Tourist arrivals are increasing, so are the concerns among those in the business. If what tour operators and hoteliers claim is true, they are finding themselves on the losing end. 

Changes in policies may be well intended, but if foreign agents across the border are dominating the market, determining the rates that result in significant economic losses, we need to intervene. As an expensive destination for many, tourists would want to make the most of their trip. This includes cheaper packages. The agents who can now handle visa applications, itineraries, and hotel reservations also determine hotel, guiding rates without having to involve local agents.

 These agents only deal with tourists from India where even if they can afford better or more expensive packages, which many say they do, decide what rates our local agents or hotel receive. 

Looking at the numbers, the possibility of an influx of tourists coming through cheap packages is real. The 2024 visitor arrivals breakdown shows that 66 percent of the total 64,941 tourists  as of May 31 originated from India. It was 58 percent in April. Bhutan, some operators say, is not a high-end destination.

Then there are other concerns like agents doubling up as informal currency exchange centres  that could not only devalue the Ngultrum, Jaigaon alone possessing more but turn black money into white. There are informal reports of more than a billion Ngultrums circulating in Jaigaon, across the border in Phuentsholing, alone. While the Ngultrum is pegged to the INR, it is devalued at the informal exchange counters.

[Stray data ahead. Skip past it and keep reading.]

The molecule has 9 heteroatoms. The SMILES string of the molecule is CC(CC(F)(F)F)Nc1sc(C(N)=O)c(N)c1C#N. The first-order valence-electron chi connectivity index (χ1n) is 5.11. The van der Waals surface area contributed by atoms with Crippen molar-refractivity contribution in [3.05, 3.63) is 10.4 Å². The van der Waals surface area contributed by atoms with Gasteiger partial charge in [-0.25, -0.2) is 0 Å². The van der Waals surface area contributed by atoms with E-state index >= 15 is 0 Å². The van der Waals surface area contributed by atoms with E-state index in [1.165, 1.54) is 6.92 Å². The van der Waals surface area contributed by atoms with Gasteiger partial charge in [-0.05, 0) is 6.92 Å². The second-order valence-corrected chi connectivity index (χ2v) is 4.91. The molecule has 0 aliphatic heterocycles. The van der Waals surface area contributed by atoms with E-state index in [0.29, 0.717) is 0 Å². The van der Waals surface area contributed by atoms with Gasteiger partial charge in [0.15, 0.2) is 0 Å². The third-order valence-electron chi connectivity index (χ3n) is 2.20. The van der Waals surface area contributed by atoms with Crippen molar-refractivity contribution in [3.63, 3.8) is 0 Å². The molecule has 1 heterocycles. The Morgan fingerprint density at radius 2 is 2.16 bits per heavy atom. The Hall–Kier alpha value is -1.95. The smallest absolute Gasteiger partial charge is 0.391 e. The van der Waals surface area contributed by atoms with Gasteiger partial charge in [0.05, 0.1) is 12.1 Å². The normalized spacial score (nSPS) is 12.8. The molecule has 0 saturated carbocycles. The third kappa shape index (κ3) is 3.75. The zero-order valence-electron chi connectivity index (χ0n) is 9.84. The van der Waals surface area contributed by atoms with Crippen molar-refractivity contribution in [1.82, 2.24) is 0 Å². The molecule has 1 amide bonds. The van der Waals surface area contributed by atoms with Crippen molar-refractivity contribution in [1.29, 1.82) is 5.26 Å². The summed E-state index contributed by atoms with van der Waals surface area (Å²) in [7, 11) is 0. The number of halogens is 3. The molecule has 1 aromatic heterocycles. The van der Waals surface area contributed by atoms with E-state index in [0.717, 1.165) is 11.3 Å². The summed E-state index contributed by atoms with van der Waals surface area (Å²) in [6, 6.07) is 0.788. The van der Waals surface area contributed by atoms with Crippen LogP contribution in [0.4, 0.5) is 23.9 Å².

With all the realities on the ground, those in the business are convinced that the government is only concerned about the sustainable development fee and not about the rest of the industry. This is best explained by a hotelier who is selling the three-star hotel at a discounted rate with two free meals. For her, a lower rate is better than keeping the rooms closed.

There is something really amiss if hoteliers and tour operators who usually are after incentives and tax holidays are talking about the change enabling tax evasion. This they attribute to the lifting of the minimum daily package rate. Without it, after the SDF whatever is spent is in cash. Some say the hard currency is not reaching the government even if it benefits them.

If those in the industry are seeing loopholes and alerting authorities, we need to plug them. The concession on the SDF is effective until August 31, 2027. Three years is a long time to cause more damages if the claims are true.

We have the lean season  to discuss, learn and unlearn from the experiences or ground realities even if big players in the industry are not among those complaining. A learning from experience session from the spring season could provide insights and an opportunity to undo what is damaging the tourism and hotel industry.